[* ] [“Manufactures,” says Smith, “may flourish amidst the ruin of their country, and begin to decay upon the return of its prosperity.” This may serve as a specimen. Inquiry into the Nature and Causes of the Wealth of Nations, Book IV. chap. i.]
[† ] [Discourse on Trade.]
[1 ] Even after the trader has become a landed proprietor, he will naturally feel the influence of his former habits of thinking and judging, and will regard with undue partiality the associates of those pursuits to which he is indebted for his fortune. Mr. Ricardo himself, with all his liberality, sometimes betrays in his parliamentary opinions, a stronger fellow-feeling with Fund-holders, than the country gentlemen of England are disposed to sympathize with. (See Debate, Feb. 11, 1822.)
[* ] [Mr. Stewart probably refers to the Pseudo-Pythagorean Fragment On Happiness, under the name of Thurius; (Gale’s Opuscula, edition of Amsterdam, p. 663.) But a weightier and surer authority for the same doctrine is that of Aristotle, in his Politics; who there shews, that Man, only in Society attains to the perfection of which he is capable, and therefore, that a State is prior in the order of nature, to an Individual or a Family. “The solitary,” he says, “is either a god or a beast;” “Man is by nature political, in a sense higher than the bee or the ant, or any gregarious animal.” As he elsewhere expresses it: “Man is to Man the condition of his highest happiness and improvement,”—Ἀνθϱώπῳ ἥδιστον ἄνθοωπος, ϰ. τ. λ.]
[† ] [In her transcript, Miss Stewart notes—“What date? I think about 1819, but am doubtful.”]
[‡ ] [Relative to acts, in and after 1820. See “Notice sur M. Cousin,” 1835.]
[1 ]Theory of Moral Sentiments, Vol. I. pp. 471, 472, [sixth edition.]
[* ] [Sir James Mackintosh; (see Edinburgh Review, Sept. 1816, Vol. XXVII. p. 220.) His words are:—“The mention of Buchanan excites our regret that Mr. Stewart should have excluded from his plan the history of those questions respecting the principles and forms of government, which form one of the principal subjects of political philosophy, properly so called. No writer could have more safely trusted himself in that stormy region. He was much less likely to have been tainted by its turbulence, than to have composed it by the serenity of his philosophical character. Every history of the other parts of moral and political science is incomplete, unless it be combined with that of political opinion; the link which, however unobserved, always unites the most abstruse of ethical discussions with the feelings and affairs of men.”]
[* ] [The order here indicated has been followed in the present publication: but, it will be observed, that this distribution is different from what may possibly be viewed as Mr. Stewart’s ultimate arrangement; (see the preliminary Advertisement.) By that arrangement, the Theory of Government and its several Forms are, relatively to Political Economy proper, considered in the first instance.—It should be mentioned, that Mr. Stewart usually delivered a series of lectures on the Theory and Forms of Government, in addition to, but as a part of his ordinary course of Moral Philosophy. These Political lectures were thus altogether distinct from his separate course of Political Economy.]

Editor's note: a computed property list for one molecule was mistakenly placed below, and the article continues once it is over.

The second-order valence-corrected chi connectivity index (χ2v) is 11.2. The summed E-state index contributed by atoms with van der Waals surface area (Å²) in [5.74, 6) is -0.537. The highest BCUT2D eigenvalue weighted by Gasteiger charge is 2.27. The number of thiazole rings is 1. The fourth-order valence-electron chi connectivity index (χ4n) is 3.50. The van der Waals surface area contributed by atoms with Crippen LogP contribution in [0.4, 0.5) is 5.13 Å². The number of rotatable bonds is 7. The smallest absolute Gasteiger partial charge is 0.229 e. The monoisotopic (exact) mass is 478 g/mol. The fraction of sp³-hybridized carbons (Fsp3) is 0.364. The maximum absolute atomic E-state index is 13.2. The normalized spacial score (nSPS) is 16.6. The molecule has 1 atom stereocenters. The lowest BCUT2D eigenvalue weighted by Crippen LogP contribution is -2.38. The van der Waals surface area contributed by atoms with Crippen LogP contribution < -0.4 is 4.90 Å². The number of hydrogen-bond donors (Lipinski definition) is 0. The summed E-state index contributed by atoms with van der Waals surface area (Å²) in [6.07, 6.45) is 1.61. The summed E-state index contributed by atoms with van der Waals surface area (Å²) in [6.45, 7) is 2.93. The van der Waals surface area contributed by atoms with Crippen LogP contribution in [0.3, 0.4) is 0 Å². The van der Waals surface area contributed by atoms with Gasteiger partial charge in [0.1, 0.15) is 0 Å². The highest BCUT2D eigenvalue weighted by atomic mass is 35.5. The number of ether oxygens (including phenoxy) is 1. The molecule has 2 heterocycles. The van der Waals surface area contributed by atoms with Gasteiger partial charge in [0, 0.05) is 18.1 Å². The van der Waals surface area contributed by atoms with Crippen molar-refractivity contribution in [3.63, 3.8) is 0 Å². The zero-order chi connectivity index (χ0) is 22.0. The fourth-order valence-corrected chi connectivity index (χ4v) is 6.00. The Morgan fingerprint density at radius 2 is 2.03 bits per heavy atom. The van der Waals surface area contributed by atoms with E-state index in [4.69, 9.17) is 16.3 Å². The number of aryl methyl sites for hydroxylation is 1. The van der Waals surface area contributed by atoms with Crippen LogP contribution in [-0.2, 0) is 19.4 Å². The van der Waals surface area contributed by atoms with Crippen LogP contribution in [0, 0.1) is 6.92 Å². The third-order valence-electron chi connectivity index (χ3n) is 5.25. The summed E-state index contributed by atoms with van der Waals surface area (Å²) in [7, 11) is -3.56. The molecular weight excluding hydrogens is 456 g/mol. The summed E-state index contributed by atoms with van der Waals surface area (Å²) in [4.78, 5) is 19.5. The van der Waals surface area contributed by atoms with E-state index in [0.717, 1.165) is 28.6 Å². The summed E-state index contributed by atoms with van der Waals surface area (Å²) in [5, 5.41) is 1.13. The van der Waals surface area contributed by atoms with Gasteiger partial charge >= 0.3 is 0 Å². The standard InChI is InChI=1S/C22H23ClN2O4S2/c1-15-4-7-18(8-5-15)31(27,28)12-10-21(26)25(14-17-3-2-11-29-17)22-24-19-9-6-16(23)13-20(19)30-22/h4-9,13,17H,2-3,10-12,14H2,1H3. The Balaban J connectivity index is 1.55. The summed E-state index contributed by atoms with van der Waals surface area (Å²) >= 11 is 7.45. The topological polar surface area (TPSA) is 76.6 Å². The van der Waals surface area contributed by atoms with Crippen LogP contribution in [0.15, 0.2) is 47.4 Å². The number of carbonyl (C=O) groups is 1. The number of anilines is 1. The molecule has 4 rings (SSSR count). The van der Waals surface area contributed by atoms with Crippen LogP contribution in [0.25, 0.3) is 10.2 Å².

[* ] [Essays, Vol. I., Essay Of the Origin of Government.]
[* ] [Miss Stewart, in her transcript says:—“I fear this chapter on Allegiance is lost.”]
[* ] [See note, p. 21.]
[* ] [This parenthesis is deleted in the transcript from which Miss Stewart copied, and is omitted by her.]
[* ] [A History of the Early Part of the Reign of James II., Chap. I. p. 38, orig. ed.]
[† ] [Ibid. p. 22, seq.]
[1 ] Speech of Lord Gillies in the case Duncan v. His Majesty’s Advocate, as reported in the Scotsman, February 8, 1823. [This marks a date, after which the context was written.]
[* ] [Constitution, &c., Book II. chap. xii.]
[† ] [Dr. Adam Ferguson, Mr. Stewart’s predecessor in the chair of Moral Philosophy, in whose Essay on the History of Civil Society the passage is found;—Part III., sect. vi.]
[* ] [From the previous Introduction it thus appears, that we are warranted in dividing the following Lectures on Political Economy into two Parts:—to wit, 1°, into a part comprising the matters usually referred to Political Economy proper; and 2°, into a part comprising the Theory of Government and Forms of Administration, that is, Politics proper. In its sequel, the Introduction further enumerates the subordinate constituents of the First Part; to wit, 1°, Population,—2°, National Wealth,—3°, The Poor,—4°, Education: and these we may consider as so many Books into which this Part is distributed.—Of the Second Part, this Introduction takes no account.]
[* ] [Miss Stewart notes upon her transcript,—“All after this is old.”—If hereby she means, that the process of accommodating the Lectures to the Dissertation ceases with the first Chapter, this is manifestly incorrect; as is apparent from the earlier portion, at least, of the following chapter.]